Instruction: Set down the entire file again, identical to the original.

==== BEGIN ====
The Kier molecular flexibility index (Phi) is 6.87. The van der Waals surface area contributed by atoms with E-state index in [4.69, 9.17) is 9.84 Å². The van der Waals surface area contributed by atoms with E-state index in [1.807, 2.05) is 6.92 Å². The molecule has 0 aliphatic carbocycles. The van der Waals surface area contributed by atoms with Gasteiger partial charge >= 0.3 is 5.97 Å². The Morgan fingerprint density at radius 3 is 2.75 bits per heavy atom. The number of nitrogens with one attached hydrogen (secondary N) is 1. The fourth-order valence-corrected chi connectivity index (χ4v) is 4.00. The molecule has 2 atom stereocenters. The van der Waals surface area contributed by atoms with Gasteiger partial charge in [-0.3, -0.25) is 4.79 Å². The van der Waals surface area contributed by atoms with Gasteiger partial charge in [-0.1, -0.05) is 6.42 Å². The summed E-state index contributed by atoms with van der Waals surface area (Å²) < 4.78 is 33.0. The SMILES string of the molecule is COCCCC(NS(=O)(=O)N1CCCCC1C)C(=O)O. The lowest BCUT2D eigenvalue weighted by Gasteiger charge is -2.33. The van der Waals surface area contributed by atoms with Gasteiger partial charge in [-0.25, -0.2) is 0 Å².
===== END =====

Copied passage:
The Kier molecular flexibility index (Phi) is 6.87. The van der Waals surface area contributed by atoms with E-state index in [4.69, 9.17) is 9.84 Å². The van der Waals surface area contributed by atoms with E-state index in [1.807, 2.05) is 6.92 Å². The molecule has 0 aliphatic carbocycles. The van der Waals surface area contributed by atoms with Gasteiger partial charge >= 0.3 is 5.97 Å². The Morgan fingerprint density at radius 3 is 2.75 bits per heavy atom. The number of nitrogens with one attached hydrogen (secondary N) is 1. The fourth-order valence-corrected chi connectivity index (χ4v) is 4.00. The molecule has 2 atom stereocenters. The van der Waals surface area contributed by atoms with Gasteiger partial charge in [-0.3, -0.25) is 4.79 Å². The van der Waals surface area contributed by atoms with Gasteiger partial charge in [-0.1, -0.05) is 6.42 Å². The summed E-state index contributed by atoms with van der Waals surface area (Å²) < 4.78 is 33.0. The SMILES string of the molecule is COCCCC(NS(=O)(=O)N1CCCCC1C)C(=O)O. The lowest BCUT2D eigenvalue weighted by Gasteiger charge is -2.33. The van der Waals surface area contributed by atoms with Gasteiger partial charge in [-0.25, -0.2) is 0 Å².